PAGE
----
FOLLOWING the recent theft of Yorkshire stone surrounding a memorial dedicated to people who died in a chemical works explosion in Low Moor, Bradford, we take a look in the T&A archives to that fateful event which killed 39 and brought horror to the home front.

Even today mystery surrounds the cause of the blast at 3.16pm on a summer Monday. It has been attributed to a fire though how that occurred in such an establishment is unknown.

What is known is highly combustible substances used in the manufacture or military explosives went up, raining chunks of debris on the roofs of houses in the vicinity. Gasholder No 1 was punctured and deflated like a balloon. Factory workers fled the scene, their hair bleached and their faces stained yellow by the picric acid with which they worked.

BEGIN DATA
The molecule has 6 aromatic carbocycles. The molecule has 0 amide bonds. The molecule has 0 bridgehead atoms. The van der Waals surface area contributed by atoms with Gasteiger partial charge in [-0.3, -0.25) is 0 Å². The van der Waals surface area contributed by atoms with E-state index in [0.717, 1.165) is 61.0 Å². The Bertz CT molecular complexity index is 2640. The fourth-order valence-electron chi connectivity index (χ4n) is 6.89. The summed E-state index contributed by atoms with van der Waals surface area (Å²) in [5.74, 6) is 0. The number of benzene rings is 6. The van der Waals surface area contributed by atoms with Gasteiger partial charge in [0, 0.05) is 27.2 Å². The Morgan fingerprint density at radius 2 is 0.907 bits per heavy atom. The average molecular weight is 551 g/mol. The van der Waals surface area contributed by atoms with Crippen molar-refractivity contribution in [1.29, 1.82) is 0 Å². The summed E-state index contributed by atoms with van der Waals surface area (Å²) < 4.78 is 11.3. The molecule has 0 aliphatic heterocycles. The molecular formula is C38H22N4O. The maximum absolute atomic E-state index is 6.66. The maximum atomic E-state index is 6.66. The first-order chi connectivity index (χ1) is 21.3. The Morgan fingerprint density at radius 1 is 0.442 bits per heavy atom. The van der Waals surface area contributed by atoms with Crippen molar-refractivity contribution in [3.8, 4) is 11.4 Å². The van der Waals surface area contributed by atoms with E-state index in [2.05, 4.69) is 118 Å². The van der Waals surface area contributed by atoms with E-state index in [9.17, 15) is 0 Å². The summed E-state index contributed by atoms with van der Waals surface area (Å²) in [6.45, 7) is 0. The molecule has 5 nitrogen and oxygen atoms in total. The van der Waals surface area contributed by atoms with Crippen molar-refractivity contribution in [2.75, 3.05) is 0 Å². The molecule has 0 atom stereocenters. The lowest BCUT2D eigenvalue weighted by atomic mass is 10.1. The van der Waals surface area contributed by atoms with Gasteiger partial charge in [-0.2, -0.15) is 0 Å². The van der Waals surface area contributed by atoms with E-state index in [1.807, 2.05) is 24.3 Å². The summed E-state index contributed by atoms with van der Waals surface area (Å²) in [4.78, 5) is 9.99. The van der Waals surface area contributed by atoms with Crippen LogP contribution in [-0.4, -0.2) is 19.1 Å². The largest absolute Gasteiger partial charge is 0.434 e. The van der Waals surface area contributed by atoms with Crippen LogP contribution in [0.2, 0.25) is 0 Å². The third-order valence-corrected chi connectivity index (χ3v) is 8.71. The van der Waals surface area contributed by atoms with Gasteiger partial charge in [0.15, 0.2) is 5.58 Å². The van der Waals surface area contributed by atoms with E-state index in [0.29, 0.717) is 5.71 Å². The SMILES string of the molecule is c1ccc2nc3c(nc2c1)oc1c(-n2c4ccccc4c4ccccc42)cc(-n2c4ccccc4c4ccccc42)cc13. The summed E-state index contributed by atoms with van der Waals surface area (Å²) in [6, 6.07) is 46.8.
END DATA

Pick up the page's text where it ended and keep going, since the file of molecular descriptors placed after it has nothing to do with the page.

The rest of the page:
Despite being one of Bradford's worst disasters, it was said that the world was kept in ignorance through the reporting of the event as Britain was at war and the Low Moor explosion was deemed war-sensitive information by the Ministry of Munitions.